November 28, 2005 4:00 AM PST
Perspective: Fuzzy logic behind Bush's cybercrime treatySee all Perspectives
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Bush claims the treaty, formally approved by a Senate committee this month, will "deny safe havens to criminals, including terrorists, who can cause damage to U.S. interests from abroad, using computer systems."
But in reality, the Convention on Cybercrime will endanger Americans' privacy and civil liberties--and place the FBI's massive surveillance apparatus at the disposal of nations with much less respect for individual liberties.
For instance, if the U.S. and Russia ratify it, President Vladimir Putin would be able to invoke the treaty's powers to unmask anonymous critics on U.S.-based Web sites and perhaps even snoop on their e-mail correspondence. This is no theoretical quibble: The onetime KGB apparatchik has squelched freedom of speech inside Russia and regularly muzzles journalists and critics.
There's an easy fix. The U.S. Senate could attach an amendment to the treaty saying the FBI may aid other nations only if the alleged "crime" in their country also is a crime here. The concept is called dual criminality, and the treaty lets nations choose that option.
Requiring dual criminality would let the FBI investigate actual transnational crimes, such as computer intrusions and virus creation. But trumped-up offenses, like a blogger "questioning President Putin," would not trigger U.S. aid.
Unfortunately, neither the Bush administration nor the Senate Foreign Relations Committee has been willing to make that change, calling it too "rigid."
"This is in the interest of U.S. law enforcement, which aggressively utilizes these treaties to gain evidence abroad and would be hamstrung by a rigid dual-criminality provision in all cases," said a Nov. 8 report prepared by committee chairman Sen. Richard Lugar, R-Ind. "Therefore, the United States will be able to use this (treaty) to obtain electronic evidence in cases involving money laundering, conspiracy, racketeering, and other offenses under U.S. law that may not have been criminalized in all other countries."
No wonder that U.S. Internet service providers are worried about becoming surveillance arms for despotic regimes. One lobbyist told me the industry doesn't believe the Bush administration's assurances that the treaty's awesome powers will never be misused. (Remember that this is the same administration that said the same thing about the Patriot Act--and has been proven wrong.)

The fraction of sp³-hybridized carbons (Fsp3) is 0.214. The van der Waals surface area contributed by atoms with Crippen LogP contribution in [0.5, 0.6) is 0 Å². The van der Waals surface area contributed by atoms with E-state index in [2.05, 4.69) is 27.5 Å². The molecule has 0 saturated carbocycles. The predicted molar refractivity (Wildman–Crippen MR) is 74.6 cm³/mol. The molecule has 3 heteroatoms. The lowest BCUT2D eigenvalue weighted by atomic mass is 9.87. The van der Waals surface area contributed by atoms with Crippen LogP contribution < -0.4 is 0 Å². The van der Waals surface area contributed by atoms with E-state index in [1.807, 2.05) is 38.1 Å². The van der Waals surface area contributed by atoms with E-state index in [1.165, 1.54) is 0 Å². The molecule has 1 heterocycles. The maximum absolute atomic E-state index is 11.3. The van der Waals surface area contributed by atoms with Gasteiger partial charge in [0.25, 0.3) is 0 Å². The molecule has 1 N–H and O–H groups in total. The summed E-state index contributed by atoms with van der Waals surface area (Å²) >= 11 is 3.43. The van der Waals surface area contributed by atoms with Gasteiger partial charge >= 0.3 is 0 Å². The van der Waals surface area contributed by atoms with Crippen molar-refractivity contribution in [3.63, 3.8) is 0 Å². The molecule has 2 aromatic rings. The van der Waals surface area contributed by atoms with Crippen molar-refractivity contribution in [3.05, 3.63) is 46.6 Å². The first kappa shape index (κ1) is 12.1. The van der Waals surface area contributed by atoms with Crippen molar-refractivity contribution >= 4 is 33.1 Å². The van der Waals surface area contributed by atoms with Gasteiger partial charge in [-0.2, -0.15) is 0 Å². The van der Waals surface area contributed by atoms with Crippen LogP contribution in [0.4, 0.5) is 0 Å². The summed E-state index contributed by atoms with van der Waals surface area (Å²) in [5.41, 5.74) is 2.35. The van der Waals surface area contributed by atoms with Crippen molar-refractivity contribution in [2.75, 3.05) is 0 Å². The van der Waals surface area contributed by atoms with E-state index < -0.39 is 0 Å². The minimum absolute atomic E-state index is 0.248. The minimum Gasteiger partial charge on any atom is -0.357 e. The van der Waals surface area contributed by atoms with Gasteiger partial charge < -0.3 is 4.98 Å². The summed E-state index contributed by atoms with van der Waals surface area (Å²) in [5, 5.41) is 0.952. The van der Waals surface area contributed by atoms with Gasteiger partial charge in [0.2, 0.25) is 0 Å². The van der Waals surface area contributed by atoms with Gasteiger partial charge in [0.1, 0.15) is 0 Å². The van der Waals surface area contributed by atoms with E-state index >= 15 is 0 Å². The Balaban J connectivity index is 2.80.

Mutual assistance: Internet surveillance
Fully half of the treaty, drafted by the Council of Europe, deals with mutual assistance. (The Council is a quasi-governmental group of 46 nations, including European nations, Russia, the U.S., Canada, Japan and Mexico.)
The text spells out exactly what that means in practice. Included on the list: Internet providers must cooperate with electronic searches and seizures without reimbursement; the FBI must conduct electronic surveillance "in real time" on behalf of another government; U.S. businesses can be slapped with "expedited preservation" orders preventing them from routinely deleting logs or other data.
In a letter to the Senate, the American Civil Liberties Union spelled out some of the problems. "France and Germany have laws prohibiting the advertisement for sale of Nazi memorabilia or even discussing Nazi philosophy, activities that are protected in the United States under the First Amendment," the letter said. "These countries could demand assistance from the United States to investigate and prosecute individuals for activities that are constitutionally protected in this country."
Other potential problems with the treaty include requiring that participating nations outlaw Internet-based copyright infringement as a "criminal offense" even if it's not done for a profit, and prohibiting, in some cases, the "distribution" of computer programs that can be used for illicit purposes.
It's true that there are some positive elements of the treaty that promise to help reduce cybercrime. But the lack of dual criminality is a real concern, especially when it's easily fixed with an amendment. Now's the time to let your senators know what you think.
Declan McCullagh is CNET News.com's chief political correspondent. He spent more than a decade in Washington, D.C., chronicling the busy intersection between technology and politics. Previously, he was the Washington bureau chief for Wired News, and a reporter for Time.com, Time magazine and HotWired. McCullagh has taught journalism at American University and been an adjunct professor at Case Western University.